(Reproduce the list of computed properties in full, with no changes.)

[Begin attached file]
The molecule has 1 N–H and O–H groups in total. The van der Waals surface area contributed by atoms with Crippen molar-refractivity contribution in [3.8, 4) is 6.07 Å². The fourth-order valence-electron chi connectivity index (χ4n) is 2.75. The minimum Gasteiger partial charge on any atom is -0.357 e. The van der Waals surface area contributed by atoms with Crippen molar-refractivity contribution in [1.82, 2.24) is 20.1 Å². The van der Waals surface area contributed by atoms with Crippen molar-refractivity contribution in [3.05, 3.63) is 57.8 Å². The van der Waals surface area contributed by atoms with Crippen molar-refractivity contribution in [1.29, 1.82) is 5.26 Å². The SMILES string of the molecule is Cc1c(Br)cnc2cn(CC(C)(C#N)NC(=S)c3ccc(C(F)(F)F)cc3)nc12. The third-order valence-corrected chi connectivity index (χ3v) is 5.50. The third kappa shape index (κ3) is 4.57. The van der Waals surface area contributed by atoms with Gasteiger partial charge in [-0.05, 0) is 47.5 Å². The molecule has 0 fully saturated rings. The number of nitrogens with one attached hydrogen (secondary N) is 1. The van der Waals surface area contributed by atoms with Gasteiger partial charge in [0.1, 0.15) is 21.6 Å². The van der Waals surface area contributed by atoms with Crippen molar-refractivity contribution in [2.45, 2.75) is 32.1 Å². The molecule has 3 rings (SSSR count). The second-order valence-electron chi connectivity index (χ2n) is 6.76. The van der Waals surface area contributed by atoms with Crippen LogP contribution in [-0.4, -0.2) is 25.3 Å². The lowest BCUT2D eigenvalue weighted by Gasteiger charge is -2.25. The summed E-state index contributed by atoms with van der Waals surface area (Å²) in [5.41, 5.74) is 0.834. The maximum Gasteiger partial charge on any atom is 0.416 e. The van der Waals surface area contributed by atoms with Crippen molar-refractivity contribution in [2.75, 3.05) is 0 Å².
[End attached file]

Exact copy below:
The molecule has 1 N–H and O–H groups in total. The van der Waals surface area contributed by atoms with Crippen molar-refractivity contribution in [3.8, 4) is 6.07 Å². The fourth-order valence-electron chi connectivity index (χ4n) is 2.75. The minimum Gasteiger partial charge on any atom is -0.357 e. The van der Waals surface area contributed by atoms with Crippen molar-refractivity contribution in [1.82, 2.24) is 20.1 Å². The van der Waals surface area contributed by atoms with Crippen molar-refractivity contribution in [3.05, 3.63) is 57.8 Å². The van der Waals surface area contributed by atoms with Crippen molar-refractivity contribution in [1.29, 1.82) is 5.26 Å². The SMILES string of the molecule is Cc1c(Br)cnc2cn(CC(C)(C#N)NC(=S)c3ccc(C(F)(F)F)cc3)nc12. The third-order valence-corrected chi connectivity index (χ3v) is 5.50. The third kappa shape index (κ3) is 4.57. The van der Waals surface area contributed by atoms with Gasteiger partial charge in [-0.05, 0) is 47.5 Å². The molecule has 0 fully saturated rings. The number of nitrogens with one attached hydrogen (secondary N) is 1. The van der Waals surface area contributed by atoms with Gasteiger partial charge in [0.1, 0.15) is 21.6 Å². The van der Waals surface area contributed by atoms with Crippen molar-refractivity contribution in [2.45, 2.75) is 32.1 Å². The molecule has 3 rings (SSSR count). The second-order valence-electron chi connectivity index (χ2n) is 6.76. The van der Waals surface area contributed by atoms with Crippen LogP contribution in [-0.4, -0.2) is 25.3 Å². The lowest BCUT2D eigenvalue weighted by Gasteiger charge is -2.25. The summed E-state index contributed by atoms with van der Waals surface area (Å²) in [5.41, 5.74) is 0.834. The maximum Gasteiger partial charge on any atom is 0.416 e. The van der Waals surface area contributed by atoms with Crippen molar-refractivity contribution in [2.75, 3.05) is 0 Å².